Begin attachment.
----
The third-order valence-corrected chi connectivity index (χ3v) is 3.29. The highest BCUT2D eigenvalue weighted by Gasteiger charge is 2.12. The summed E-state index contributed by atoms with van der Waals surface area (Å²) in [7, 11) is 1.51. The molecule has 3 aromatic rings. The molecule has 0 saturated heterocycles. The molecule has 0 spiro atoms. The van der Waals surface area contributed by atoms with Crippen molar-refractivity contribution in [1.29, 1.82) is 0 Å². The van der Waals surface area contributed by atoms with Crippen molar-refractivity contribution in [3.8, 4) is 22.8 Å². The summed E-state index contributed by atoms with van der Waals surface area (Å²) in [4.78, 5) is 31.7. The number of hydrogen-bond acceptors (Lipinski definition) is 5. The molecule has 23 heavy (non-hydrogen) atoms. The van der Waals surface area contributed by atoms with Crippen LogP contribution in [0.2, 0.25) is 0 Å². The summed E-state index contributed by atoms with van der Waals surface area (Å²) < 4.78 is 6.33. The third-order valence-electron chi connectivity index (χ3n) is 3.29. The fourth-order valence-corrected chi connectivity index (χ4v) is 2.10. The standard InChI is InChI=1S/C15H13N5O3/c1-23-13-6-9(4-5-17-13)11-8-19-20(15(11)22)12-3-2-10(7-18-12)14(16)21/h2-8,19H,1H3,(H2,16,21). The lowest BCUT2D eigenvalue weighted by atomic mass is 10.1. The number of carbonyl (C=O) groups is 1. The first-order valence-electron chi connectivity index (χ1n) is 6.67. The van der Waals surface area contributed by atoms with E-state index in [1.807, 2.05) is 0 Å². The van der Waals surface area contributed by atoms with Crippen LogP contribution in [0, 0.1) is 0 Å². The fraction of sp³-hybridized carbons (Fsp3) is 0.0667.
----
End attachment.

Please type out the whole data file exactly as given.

The third-order valence-corrected chi connectivity index (χ3v) is 3.29. The highest BCUT2D eigenvalue weighted by Gasteiger charge is 2.12. The summed E-state index contributed by atoms with van der Waals surface area (Å²) in [7, 11) is 1.51. The molecule has 3 aromatic rings. The molecule has 0 saturated heterocycles. The molecule has 0 spiro atoms. The van der Waals surface area contributed by atoms with Crippen molar-refractivity contribution in [1.29, 1.82) is 0 Å². The van der Waals surface area contributed by atoms with Crippen molar-refractivity contribution in [3.8, 4) is 22.8 Å². The summed E-state index contributed by atoms with van der Waals surface area (Å²) in [4.78, 5) is 31.7. The number of hydrogen-bond acceptors (Lipinski definition) is 5. The molecule has 23 heavy (non-hydrogen) atoms. The van der Waals surface area contributed by atoms with Crippen LogP contribution in [0.2, 0.25) is 0 Å². The summed E-state index contributed by atoms with van der Waals surface area (Å²) < 4.78 is 6.33. The third-order valence-electron chi connectivity index (χ3n) is 3.29. The fourth-order valence-corrected chi connectivity index (χ4v) is 2.10. The standard InChI is InChI=1S/C15H13N5O3/c1-23-13-6-9(4-5-17-13)11-8-19-20(15(11)22)12-3-2-10(7-18-12)14(16)21/h2-8,19H,1H3,(H2,16,21). The lowest BCUT2D eigenvalue weighted by atomic mass is 10.1. The number of carbonyl (C=O) groups is 1. The first-order valence-electron chi connectivity index (χ1n) is 6.67. The van der Waals surface area contributed by atoms with E-state index in [1.807, 2.05) is 0 Å². The van der Waals surface area contributed by atoms with Crippen LogP contribution in [0, 0.1) is 0 Å². The fraction of sp³-hybridized carbons (Fsp3) is 0.0667.